A Little Chaos movie review

Featuring: Kate Winslet, Matthias Schoenaerts, Alan Rickman, Stanley Tucci, Helen McCrory, Jennifer Ehle
Director: Alan Rickman
Screenwriters: Alison Deegan, Alan Rickman, Jeremy Brock
Movie website: www.bbc.co.uk/bbcfilms/film/a_little_chaos
Australian release date: Thu 26 Mar

Reviewer: rolanstein
Verdict: Fine of appearance and manner, and works as an immersive cinematic visitation to 17th century Versailles, but lacks heart and dramatic clout.

French characters speaking English, as in this Brit period piece set in France circa King Louis XIV, are faintly off-putting, but it could be worse – they could be feigning French accents. Either way, surely period pieces are best performed by actors from the countries of origin. And haven’t the Brits got a rich enough history of their own to plunder?

That little bugbear out of the way, period drama devotees will enjoy being immersed in 17th century Versailles as recreated in A Little Chaos. There is the usual sartorial finery, extravagantly wigged gentlemen, elegant ladies, sumptuous furnishings and lavish accoutrements of the royal court, gorgeous scenery etc. Of course, beneath the impeccably civilised surface of this aristocratic milieu a cauldron of errant human behaviour and conflict bubbles away – although it ends up as a thin gruel, rather than a witches’ brew.

Centre stage is a handsome (naturally) male lead and his love interest: master landscape architect André Le Notre (Matthias Schoenaerts), charged by a demanding King Louis (Alan Rickman) with designing gardens of unequalled splendour for the Palace of Versailles, and commoner Sabine de Barra (Kate Winslet), remarkable for being a female in a male field, for her frankness of expression, and for her intuitive and free-flowing designs that seek to enhance and complement nature, rather than tame it. In this, she and André are conceptual opposites; his designs are all about imposing order and symmetry. He hires her as his landscaping assistant nevertheless, having appraised her delightful courtyard garden (and ample cleavage) during a visit to her home.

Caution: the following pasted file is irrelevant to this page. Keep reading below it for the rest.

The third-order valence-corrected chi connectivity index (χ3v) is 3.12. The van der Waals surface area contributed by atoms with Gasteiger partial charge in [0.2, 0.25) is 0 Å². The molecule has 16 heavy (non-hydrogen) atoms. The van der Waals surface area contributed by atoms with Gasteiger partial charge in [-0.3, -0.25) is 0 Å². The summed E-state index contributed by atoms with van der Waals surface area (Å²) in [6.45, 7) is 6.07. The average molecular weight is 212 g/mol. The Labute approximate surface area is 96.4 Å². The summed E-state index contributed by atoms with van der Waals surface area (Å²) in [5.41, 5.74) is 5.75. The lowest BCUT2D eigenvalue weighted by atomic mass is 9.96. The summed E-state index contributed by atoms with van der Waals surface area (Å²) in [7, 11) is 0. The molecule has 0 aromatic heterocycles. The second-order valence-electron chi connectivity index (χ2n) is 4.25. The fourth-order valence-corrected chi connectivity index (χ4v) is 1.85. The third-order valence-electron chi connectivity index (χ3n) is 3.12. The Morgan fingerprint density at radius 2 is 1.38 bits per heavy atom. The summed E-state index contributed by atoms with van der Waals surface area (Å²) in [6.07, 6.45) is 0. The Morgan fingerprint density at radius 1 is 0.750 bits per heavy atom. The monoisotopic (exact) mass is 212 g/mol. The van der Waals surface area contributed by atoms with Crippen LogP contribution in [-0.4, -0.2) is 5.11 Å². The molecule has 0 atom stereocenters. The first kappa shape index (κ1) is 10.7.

Add to the mix André’s bitchy, vengeful and sexually voracious wife Françoise (Helen McCrory), who is jealous of Sabine and intent on sabotaging her Versailles landscaping gig, King Louis taking a shine to Sabine that may just have a glint of desire about it, and Sabine’s tragic family past that threatens to unravel her, and there is dramatic/romantic potential aplenty.

Unfortunately, it is not realised. This is not the fault of the performers, who are mostly excellent, as is the dialogue, which is delivered with panache. The problem is the lack of chemistry between the two leads. Sure, they are a fine-looking pair, but their failure to set off sparks in each other is not down to the physical – the fault lies with the characterisation.

For all his Mills and Boon good looks (the only missing feature is a fetching facial scar), André is a dull, mopey specimen, well-spoken but measured and humourless, professionally accomplished but safe and unadventurous, dead at the centre. Sabine, by contrast, is gutsy and animated, unconventional in her thinking and art, and fearlessly opinionated, even to the King. It is difficult to accept that a feisty maverick like her should share a Grand Passion with a cheerless pretty boy like André.

The failure of the leads to ignite each other also partly accounts for the emotional flatness of the work. It is a challenge to care much about their budding relationship, but the apathy extends beyond that, as does its cause. When the details of Sabine’s family tragedy are finally revealed, for example, it should be lump-in-the-throat material, but it’s not. Her past family life is only hinted at until the big reveal, and the fate of its constituents matters little to an audience so unfamiliar with them. This is as much a function of the film’s narrative structure, then, as the incompatibility of personality and spirit of the leads.

The parting impression is that A Little Chaos – like the male lead – is fine of appearance and manner, but lacks heart and dramatic clout.

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